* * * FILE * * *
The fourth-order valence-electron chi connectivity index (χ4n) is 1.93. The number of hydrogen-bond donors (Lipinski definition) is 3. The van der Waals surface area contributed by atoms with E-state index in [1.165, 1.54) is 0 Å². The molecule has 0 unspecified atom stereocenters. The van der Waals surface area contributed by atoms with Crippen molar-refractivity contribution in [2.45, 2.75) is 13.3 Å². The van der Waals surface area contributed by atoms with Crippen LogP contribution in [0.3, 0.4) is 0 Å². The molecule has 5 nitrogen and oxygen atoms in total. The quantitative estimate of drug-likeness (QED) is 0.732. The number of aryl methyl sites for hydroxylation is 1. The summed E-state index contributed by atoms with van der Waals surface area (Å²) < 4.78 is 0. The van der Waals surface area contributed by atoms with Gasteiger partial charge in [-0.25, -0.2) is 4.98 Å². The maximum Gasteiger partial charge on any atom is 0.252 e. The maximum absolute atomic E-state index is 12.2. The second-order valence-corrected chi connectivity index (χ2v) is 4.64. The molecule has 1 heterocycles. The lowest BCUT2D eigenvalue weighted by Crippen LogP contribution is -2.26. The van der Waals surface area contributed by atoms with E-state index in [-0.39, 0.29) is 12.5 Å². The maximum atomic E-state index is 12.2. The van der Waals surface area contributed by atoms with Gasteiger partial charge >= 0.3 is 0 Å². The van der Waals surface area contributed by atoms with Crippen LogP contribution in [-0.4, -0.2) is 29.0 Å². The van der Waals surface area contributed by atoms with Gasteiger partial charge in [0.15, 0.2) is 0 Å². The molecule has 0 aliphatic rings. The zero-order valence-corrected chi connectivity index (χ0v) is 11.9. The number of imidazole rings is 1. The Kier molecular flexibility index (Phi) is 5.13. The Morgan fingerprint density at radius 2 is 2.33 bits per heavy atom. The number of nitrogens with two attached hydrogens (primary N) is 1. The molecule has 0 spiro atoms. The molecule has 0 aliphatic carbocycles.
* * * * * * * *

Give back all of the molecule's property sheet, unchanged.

The fourth-order valence-electron chi connectivity index (χ4n) is 1.93. The number of hydrogen-bond donors (Lipinski definition) is 3. The van der Waals surface area contributed by atoms with E-state index in [1.165, 1.54) is 0 Å². The molecule has 0 unspecified atom stereocenters. The van der Waals surface area contributed by atoms with Crippen molar-refractivity contribution in [2.45, 2.75) is 13.3 Å². The van der Waals surface area contributed by atoms with Crippen LogP contribution in [0.3, 0.4) is 0 Å². The molecule has 5 nitrogen and oxygen atoms in total. The quantitative estimate of drug-likeness (QED) is 0.732. The number of aryl methyl sites for hydroxylation is 1. The summed E-state index contributed by atoms with van der Waals surface area (Å²) < 4.78 is 0. The van der Waals surface area contributed by atoms with Gasteiger partial charge in [-0.25, -0.2) is 4.98 Å². The maximum Gasteiger partial charge on any atom is 0.252 e. The maximum absolute atomic E-state index is 12.2. The second-order valence-corrected chi connectivity index (χ2v) is 4.64. The molecule has 1 heterocycles. The lowest BCUT2D eigenvalue weighted by Crippen LogP contribution is -2.26. The van der Waals surface area contributed by atoms with E-state index in [-0.39, 0.29) is 12.5 Å². The maximum atomic E-state index is 12.2. The van der Waals surface area contributed by atoms with Gasteiger partial charge >= 0.3 is 0 Å². The van der Waals surface area contributed by atoms with Crippen LogP contribution in [-0.4, -0.2) is 29.0 Å². The van der Waals surface area contributed by atoms with Gasteiger partial charge in [0.15, 0.2) is 0 Å². The molecule has 0 aliphatic rings. The zero-order valence-corrected chi connectivity index (χ0v) is 11.9. The number of imidazole rings is 1. The Kier molecular flexibility index (Phi) is 5.13. The Morgan fingerprint density at radius 2 is 2.33 bits per heavy atom. The number of nitrogens with two attached hydrogens (primary N) is 1. The molecule has 0 spiro atoms. The molecule has 0 aliphatic carbocycles.